12. 12.
    Tinklenbert, J. R., Kopell, B. S., Melges, E T. and Hollister, L. E. (1972) Marijuana and alcohol: time production and memory functions. Arch. Gen. Psych. 27, 812–815.CrossRefGoogle Scholar
  13. 13.
    Darley, C. F. and Tinklenberg, J. R. (1974) Marijuana and memory. In: Marijuana: Effects on Human Behavior ( Miller, L. L., ed.). Academic, New York.Google Scholar
  14. 14.
    Shiffrin, W. and Atkinson, R. E. (1969) Storage and retrieval processes in long-term memory. Psychol. Rev. 76, 179–193.CrossRefGoogle Scholar
  15. 15.
    Darley, C. F., Tinklenberg, J. R., Roth, W. T., Hollister, L. E. and Atkinson, R. C. (1973) Influence of marijuana on storage and retrieval processes in memory. Memory Cognition 1, 196–200.CrossRefGoogle Scholar
  16. 16.
    Abel, E. L. (1971) Marijuana and memory: acquisition or retrieval? Science 173, 1038–1040.PubMedCrossRefGoogle Scholar
  17. 17.
    Buschke, H. (1974) Retrieval in verbal learning. Trans. Acad. Sci. 236, 721–729.CrossRefGoogle Scholar
  18. 18.
    Peters, B. H. and Levin, H. S. (1977) Memory enhancement after physostigmine treatment in the amnesic syndrome. Arch. Neurol. 34, 215–219.PubMedCrossRefGoogle Scholar
  19. 19.
    Kovner, R., Mattis, S., Goldmeier, E., and Davis L. (1981) Korsakoff amnesic syndrome: the result of simultaneous deficits in several independent processes. Brain Language 12, 23–32.CrossRefGoogle Scholar
  20. 20.
    Fuld, P. A. (1976) Storage, retention and retrieval in Korsakoff’s syndrome. Neuropsychologica 14, 225–236.CrossRefGoogle Scholar
  21. 21.
    Davis, K. L. et al., Cholinomimetic agents and human memory: clinical studies in Alzheimer’s disease and scopolamine dementia. Pharmacological strategies in aging and dementia and the cholinergic hypothesis. In Strategy for the Development of an Effective Treatment for Senile Dementia ( Cook, T. and Gershon, S., eds.). Mark Powley Associates, New Canann, CT., 1981.Google Scholar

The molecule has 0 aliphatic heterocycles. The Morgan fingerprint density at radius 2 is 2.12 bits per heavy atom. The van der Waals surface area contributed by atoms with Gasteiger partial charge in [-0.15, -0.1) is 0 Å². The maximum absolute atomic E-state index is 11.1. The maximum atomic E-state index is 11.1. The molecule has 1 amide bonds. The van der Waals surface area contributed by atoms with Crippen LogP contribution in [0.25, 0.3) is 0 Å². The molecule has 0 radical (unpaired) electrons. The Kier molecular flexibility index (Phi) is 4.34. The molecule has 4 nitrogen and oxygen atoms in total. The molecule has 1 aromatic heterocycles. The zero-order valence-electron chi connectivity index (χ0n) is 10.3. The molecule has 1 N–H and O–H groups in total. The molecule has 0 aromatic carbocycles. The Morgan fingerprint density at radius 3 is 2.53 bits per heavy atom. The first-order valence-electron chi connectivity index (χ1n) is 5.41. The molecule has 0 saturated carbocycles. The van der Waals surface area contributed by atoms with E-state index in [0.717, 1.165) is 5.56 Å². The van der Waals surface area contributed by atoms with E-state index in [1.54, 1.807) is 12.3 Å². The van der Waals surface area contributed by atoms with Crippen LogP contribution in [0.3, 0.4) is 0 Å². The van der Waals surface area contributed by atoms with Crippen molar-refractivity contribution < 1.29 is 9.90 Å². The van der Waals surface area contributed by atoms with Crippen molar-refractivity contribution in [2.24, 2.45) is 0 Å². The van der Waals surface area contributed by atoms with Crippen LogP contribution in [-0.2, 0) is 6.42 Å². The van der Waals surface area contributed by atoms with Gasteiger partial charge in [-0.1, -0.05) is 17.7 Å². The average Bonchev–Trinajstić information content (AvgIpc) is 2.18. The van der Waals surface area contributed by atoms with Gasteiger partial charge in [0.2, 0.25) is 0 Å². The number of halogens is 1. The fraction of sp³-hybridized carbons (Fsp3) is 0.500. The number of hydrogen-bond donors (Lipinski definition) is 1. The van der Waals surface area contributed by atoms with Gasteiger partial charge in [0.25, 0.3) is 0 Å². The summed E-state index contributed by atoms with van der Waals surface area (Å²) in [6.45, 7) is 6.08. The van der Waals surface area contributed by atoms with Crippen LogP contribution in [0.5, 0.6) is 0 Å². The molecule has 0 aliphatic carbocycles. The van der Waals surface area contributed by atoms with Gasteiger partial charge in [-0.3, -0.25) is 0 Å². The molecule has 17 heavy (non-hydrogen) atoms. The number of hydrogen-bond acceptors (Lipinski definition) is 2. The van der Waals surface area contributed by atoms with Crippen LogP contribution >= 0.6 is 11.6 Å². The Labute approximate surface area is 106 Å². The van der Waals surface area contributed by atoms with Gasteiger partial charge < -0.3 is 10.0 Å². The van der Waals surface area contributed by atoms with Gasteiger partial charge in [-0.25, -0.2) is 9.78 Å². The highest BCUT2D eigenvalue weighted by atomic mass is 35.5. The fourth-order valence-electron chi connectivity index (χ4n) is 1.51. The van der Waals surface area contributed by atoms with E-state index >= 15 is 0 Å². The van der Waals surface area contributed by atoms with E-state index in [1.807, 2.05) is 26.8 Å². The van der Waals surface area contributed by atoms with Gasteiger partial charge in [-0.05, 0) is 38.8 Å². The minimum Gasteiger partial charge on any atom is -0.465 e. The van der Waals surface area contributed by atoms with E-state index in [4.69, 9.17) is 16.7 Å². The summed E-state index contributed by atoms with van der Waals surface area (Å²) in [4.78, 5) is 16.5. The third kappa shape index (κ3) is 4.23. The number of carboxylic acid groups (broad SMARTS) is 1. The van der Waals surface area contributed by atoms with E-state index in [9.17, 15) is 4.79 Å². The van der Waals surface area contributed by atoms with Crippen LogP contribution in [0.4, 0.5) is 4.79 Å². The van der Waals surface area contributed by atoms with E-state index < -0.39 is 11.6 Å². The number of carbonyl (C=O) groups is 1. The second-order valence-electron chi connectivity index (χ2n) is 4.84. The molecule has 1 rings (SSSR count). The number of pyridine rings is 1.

22. 22.
    Davies, P. and Maloney, A. J. F. (1976) Selective loss of central cholinergic neurons in Alzheimers disease. Lancet 2, 1043.Google Scholar
  23. 23.
    Whitehouse, P. J., Price, D., Struble, R. G., Clark, A. W., Gayle, J. T. and DeLong, M. R. (1982) Alzheimer’s disease and senile dementia: loss with neurons in the basal forebrain. Science 215, 1237–1239.PubMedCrossRefGoogle Scholar
  24. 24.
    Meissner, W. W. (1968) Learning and memory in the Korsakoff syndrome. Int. J. Neuropsych. 4, 6–20.Google Scholar
  25. 25.
    Miller, L. L., Cornett„ T. and McFarland, D. (1978) Marijuana: an analysis of storage and retrieval deficits in memory with the technique of restricted reminding. Pharmacol. Biochem. Behan 8, 327–332.CrossRefGoogle Scholar
  26. 26.
    Adam, U. (1979) Disruption of memory functions associated with general anesthetics. In: Functional Disorders of Memory (Kihlstrom, J. F. and Evans, F. J. eds.). Lawrence Erlbaum Press, Hillsdale, N J.Google Scholar

Copyright information

© Springer Science+Business Media New York 1999

Authors and Affiliations

  • Loren L. Miller

There are no affiliations available

Personalised recommendations